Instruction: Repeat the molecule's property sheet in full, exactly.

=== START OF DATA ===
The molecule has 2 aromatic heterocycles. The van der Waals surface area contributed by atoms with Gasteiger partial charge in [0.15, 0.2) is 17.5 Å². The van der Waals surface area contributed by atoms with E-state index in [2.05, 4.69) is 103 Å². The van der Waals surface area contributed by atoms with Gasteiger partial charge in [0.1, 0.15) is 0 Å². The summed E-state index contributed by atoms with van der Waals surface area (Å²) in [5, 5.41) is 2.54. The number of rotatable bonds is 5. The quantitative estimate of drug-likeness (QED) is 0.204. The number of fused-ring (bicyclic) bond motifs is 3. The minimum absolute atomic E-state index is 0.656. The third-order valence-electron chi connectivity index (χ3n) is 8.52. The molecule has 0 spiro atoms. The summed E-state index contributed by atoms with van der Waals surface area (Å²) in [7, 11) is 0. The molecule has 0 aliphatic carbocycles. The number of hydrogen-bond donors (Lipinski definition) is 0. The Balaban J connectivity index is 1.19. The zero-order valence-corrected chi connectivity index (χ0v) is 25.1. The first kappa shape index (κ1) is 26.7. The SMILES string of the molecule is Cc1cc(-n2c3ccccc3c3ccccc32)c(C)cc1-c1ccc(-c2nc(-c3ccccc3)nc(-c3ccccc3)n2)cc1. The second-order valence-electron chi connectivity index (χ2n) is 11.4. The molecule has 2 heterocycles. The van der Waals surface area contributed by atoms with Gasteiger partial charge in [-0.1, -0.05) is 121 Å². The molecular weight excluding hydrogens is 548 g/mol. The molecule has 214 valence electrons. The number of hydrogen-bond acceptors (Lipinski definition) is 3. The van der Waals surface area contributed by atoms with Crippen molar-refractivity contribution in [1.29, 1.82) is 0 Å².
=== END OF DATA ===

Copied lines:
The molecule has 2 aromatic heterocycles. The van der Waals surface area contributed by atoms with Gasteiger partial charge in [0.15, 0.2) is 17.5 Å². The van der Waals surface area contributed by atoms with E-state index in [2.05, 4.69) is 103 Å². The van der Waals surface area contributed by atoms with Gasteiger partial charge in [0.1, 0.15) is 0 Å². The summed E-state index contributed by atoms with van der Waals surface area (Å²) in [5, 5.41) is 2.54. The number of rotatable bonds is 5. The quantitative estimate of drug-likeness (QED) is 0.204. The number of fused-ring (bicyclic) bond motifs is 3. The minimum absolute atomic E-state index is 0.656. The third-order valence-electron chi connectivity index (χ3n) is 8.52. The molecule has 0 spiro atoms. The summed E-state index contributed by atoms with van der Waals surface area (Å²) in [7, 11) is 0. The molecule has 0 aliphatic carbocycles. The number of hydrogen-bond donors (Lipinski definition) is 0. The Balaban J connectivity index is 1.19. The zero-order valence-corrected chi connectivity index (χ0v) is 25.1. The first kappa shape index (κ1) is 26.7. The SMILES string of the molecule is Cc1cc(-n2c3ccccc3c3ccccc32)c(C)cc1-c1ccc(-c2nc(-c3ccccc3)nc(-c3ccccc3)n2)cc1. The second-order valence-electron chi connectivity index (χ2n) is 11.4. The molecule has 2 heterocycles. The van der Waals surface area contributed by atoms with Gasteiger partial charge in [-0.1, -0.05) is 121 Å². The molecular weight excluding hydrogens is 548 g/mol. The molecule has 214 valence electrons. The number of hydrogen-bond acceptors (Lipinski definition) is 3. The van der Waals surface area contributed by atoms with Crippen molar-refractivity contribution in [1.29, 1.82) is 0 Å².